What problems you might encounter greatly depends on your location and growing environment. For example, in a properly designed indoor facility or greenhouse, there rarely is a threat from budworm caterpillars, yet they can be an especially big problem for outdoor farms in northern California. The best method to prevent budworm is to apply bacillus thuringiensis (BT) to the plants while they are still in stage two of development (this can be done up until week two of flowering). BT will minimize the probability of a moth laying eggs on the plant and reduce the survival rate of any larvae that eclose.
Growers in all environments can leverage sticky indicator cards to monitor pest populations. It’s important to remember the goal is not to always have clean sticky cards, but rather to have a consistent minimal impact on your crop. If sticky cards suddenly are swarmed, it could be time to invest in more pest control measures before reaching the worst-case scenario: being forced to destroy your crop.
5. Refine your fertilizer management knowledge.
Doing so will allow you to rapidly detect symptoms of both over- and under-fertilization.
Also, educate yourself regarding the differences between ammonium nitrate and nitrate nitrogen, because while both are utilized predominantly in stage two, nitrate nitrogen is also utilized in stage three in small amounts, but not so much for ammonium nitrate. In a May 2016 Cannabis Business Times article, Kerrie and Kurt Badertscher noted that “ammoniacal nitrogen drops pH three times faster than nitrate nitrogen raises it,” so growers using ammonium nitrate must pay closer attention to their media or solution pH.
CBT’s “Cultivation Matters” series from researchers at North Carolina State University can be a good resource on the latest research, as can the publication’s “State of the Cannabis Nutrient Market” report, published in the December 2021 issue.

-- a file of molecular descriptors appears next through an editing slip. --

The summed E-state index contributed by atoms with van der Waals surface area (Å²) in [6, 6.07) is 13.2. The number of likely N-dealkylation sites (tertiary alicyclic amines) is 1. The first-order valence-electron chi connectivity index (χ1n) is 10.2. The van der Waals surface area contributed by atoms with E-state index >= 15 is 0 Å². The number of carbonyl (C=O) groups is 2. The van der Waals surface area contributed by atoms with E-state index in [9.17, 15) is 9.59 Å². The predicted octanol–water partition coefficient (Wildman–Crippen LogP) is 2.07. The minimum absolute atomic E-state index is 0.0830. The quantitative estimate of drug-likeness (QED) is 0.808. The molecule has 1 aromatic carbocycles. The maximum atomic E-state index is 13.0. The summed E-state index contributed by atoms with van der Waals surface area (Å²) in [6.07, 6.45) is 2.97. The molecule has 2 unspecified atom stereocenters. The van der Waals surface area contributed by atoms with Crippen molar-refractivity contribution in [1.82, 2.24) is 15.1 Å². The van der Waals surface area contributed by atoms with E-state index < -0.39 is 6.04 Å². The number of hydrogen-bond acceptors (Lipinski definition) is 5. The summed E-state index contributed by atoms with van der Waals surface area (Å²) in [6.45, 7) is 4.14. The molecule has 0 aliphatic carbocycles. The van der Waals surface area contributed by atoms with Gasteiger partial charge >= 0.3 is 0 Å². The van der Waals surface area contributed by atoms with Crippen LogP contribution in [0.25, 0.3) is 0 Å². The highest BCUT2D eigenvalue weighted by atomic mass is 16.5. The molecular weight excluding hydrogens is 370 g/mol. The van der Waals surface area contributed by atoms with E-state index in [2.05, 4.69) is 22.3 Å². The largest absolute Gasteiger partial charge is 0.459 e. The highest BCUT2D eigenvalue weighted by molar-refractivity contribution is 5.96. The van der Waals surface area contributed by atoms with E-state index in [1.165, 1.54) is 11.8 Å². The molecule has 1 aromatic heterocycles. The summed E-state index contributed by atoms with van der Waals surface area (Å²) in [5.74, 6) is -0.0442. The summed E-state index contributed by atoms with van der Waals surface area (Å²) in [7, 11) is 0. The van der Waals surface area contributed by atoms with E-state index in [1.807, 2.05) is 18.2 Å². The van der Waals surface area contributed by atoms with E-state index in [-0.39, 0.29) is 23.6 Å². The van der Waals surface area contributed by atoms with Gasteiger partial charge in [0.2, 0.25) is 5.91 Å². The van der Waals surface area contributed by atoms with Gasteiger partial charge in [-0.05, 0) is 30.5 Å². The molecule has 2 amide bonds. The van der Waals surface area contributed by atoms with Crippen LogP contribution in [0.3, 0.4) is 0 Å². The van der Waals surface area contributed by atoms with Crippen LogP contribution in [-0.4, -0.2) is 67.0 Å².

6. Be mindful of your container size.
I once walked past a huge dumpster full of root balls from plants—literally thousands of them, with what seemed to be an inordinate amount of soil relative to the root development. I asked the owner how much they spent per month on soil (this was an indoor facility). “$18,000 per month,” they replied. I was taken aback by the environmental disaster in front of me—because state regulations had specific dumping protocols, this company was forced take some of the most valuable soil on Earth, use it once, and then dump it.
When I continued my inspection, I confirmed that the containers were much too large for the size of the plants they were growing. This company could have investigated using smaller containers so that the media was completely utilized without excess soil, which would both save labor (for filling and moving larger pots) and resources.
Monitor plant development over time, and analyze root balls to determine if your containers and media are properly sized. Collected data might reveal cultivar-specific details that can allow you to reduce costs as well as increase sustainability and profitability.
7. Ensure your lights are set for vegetative growth.
Lighting requirements are different for all three growth stages of a cannabis plant. That said, many lighting manufacturers today make specialized lighting for each stage of plant development.
The preferred light spectrum for vegetative plants (stage two) is different than the requirements of stage three (flowering); whether you are utilizing HID or LEDs, you should match the light spectrum to the growth stage. Some cultivars have different spectrum preferences, and some LED fixtures are able to adjust varying spectra.
Like trimming, light intensity requirements also will be cultivar specific. That said, during stage two, you can dial the light intensity beyond the 1,500 lumen per square foot limit recommended for the propagation stage—just keep a close eye on your crop to ensure the plants don’t get stress from excessive radiant heat (causing burn) or from the light intensity (causing bleaching).
Follow these tips to increase your odds of a successful vegetation stage, and increase your chances of a great flowering period.